Jesus was a master story teller. He often used stories with details that were so far-fetched that his audience could not miss the lesson he was communicating. Two thousand years later we sometimes miss the obvious point of the story either because we don’t understand the elements he was describing or we get fixated on a meaningless element and try to make a doctrine out of it. Some of his tales were parables intended to communicate one simple truth, while others were intricate accounts with numerous elements to illustrate his teaching. Those who listened understood the apparent.
Jesus once told a story about forgiveness in Matthew 18 that will help us understand the condition we find ourselves in and how far God went in extending grace to us. The story revolves around two characters—a king and a servant. It is likely the servant was the chief tax collector who had contracted to do collections for the king and the time had come to settle up on outstanding accounts. In other words—it was payday! The king represents God and this servant is you and me.
The servant owed the king ten thousand talents of silver. In Jesus day, that was a mind-boggling amount of money. The Romans collected only two hundred talents of silver from the whole Galilean region once a year. This servant owed fifty times that. One denarii was a day’s wage and one talent equaled six thousand denarii. It would have taken this servant sixty million days—over one hundred and sixty-four thousand years working seven days a week every day to earn the money he needed to pay back his master. He owed big money—so big, he could never have paid back the debt. Everyone in the crowd recognized point Jesus was making.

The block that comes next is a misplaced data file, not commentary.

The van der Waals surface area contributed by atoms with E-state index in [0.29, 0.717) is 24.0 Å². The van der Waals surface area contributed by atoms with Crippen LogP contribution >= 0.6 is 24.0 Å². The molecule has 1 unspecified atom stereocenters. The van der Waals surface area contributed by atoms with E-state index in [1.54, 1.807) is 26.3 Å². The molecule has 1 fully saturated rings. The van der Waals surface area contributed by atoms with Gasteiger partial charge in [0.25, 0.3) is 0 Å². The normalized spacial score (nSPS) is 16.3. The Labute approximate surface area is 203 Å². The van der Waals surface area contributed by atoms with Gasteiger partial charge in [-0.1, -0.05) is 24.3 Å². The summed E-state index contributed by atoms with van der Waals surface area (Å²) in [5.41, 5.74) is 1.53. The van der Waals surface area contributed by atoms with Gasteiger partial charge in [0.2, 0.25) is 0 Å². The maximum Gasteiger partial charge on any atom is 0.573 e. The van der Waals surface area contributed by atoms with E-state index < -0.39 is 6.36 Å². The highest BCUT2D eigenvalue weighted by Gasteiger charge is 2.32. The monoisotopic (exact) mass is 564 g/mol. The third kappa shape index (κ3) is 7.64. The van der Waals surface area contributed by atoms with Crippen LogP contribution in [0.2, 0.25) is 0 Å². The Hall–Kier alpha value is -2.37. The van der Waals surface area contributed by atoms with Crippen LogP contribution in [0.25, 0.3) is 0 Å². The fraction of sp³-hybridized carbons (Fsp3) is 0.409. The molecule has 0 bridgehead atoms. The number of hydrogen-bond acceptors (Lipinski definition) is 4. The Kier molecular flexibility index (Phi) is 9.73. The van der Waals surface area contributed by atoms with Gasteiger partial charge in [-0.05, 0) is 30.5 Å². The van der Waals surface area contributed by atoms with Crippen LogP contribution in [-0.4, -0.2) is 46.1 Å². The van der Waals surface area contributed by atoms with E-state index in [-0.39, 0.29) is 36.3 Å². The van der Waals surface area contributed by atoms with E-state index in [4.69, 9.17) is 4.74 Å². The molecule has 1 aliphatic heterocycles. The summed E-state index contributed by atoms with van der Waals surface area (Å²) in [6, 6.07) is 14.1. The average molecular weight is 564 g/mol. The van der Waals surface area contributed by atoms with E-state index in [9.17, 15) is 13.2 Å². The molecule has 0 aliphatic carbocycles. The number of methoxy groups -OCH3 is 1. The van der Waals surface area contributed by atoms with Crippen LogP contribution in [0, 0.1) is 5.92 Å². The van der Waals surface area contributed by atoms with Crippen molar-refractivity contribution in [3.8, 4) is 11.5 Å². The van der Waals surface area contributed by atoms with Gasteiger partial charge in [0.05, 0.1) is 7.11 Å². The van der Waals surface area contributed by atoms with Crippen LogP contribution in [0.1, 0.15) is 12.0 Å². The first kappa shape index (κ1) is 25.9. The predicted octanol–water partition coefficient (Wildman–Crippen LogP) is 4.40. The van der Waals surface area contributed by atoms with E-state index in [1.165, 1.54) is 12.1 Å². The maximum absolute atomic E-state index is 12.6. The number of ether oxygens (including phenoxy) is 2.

We all owe God the same debt. If we were to work our sin debt off it would take an eternity in hell to do so. An eternity is forever and ever and ever—with zeros that never stop coming. The servant was in helpless and hopeless condition and so were we apart from Jesus Christ.
When confronted the servant fell on his face and cried out for mercy. He asked for more time. The king felt compassion. His heart was moved with great affection for the servant and his plight, even though his debt was enormous. The king then did two things—he released him from the debt and forgave him for the debt. This servant no longer had the responsibility of paying back the debt—no strings attached. Then the king pardoned him as though he never had a debt. He walked out of that meeting as though he had never owed the king a cent. This servant received total forgiveness.
That is exactly what God did through Jesus Christ. When we were born again—born from above—our sin debt was canceled—wiped away in one stroke. We were released from the penalty of hell and forgiven so completely that God no longer remembers it against us.
That is what total forgiveness looks like. That’s what you received the moment Christ became your Lord and Savior. One stroke and your slate of debt was wiped clean. The question then begs to be asked—if this is what you received when you did not deserve it, why can you not now find it in your heart to forgive in like manner?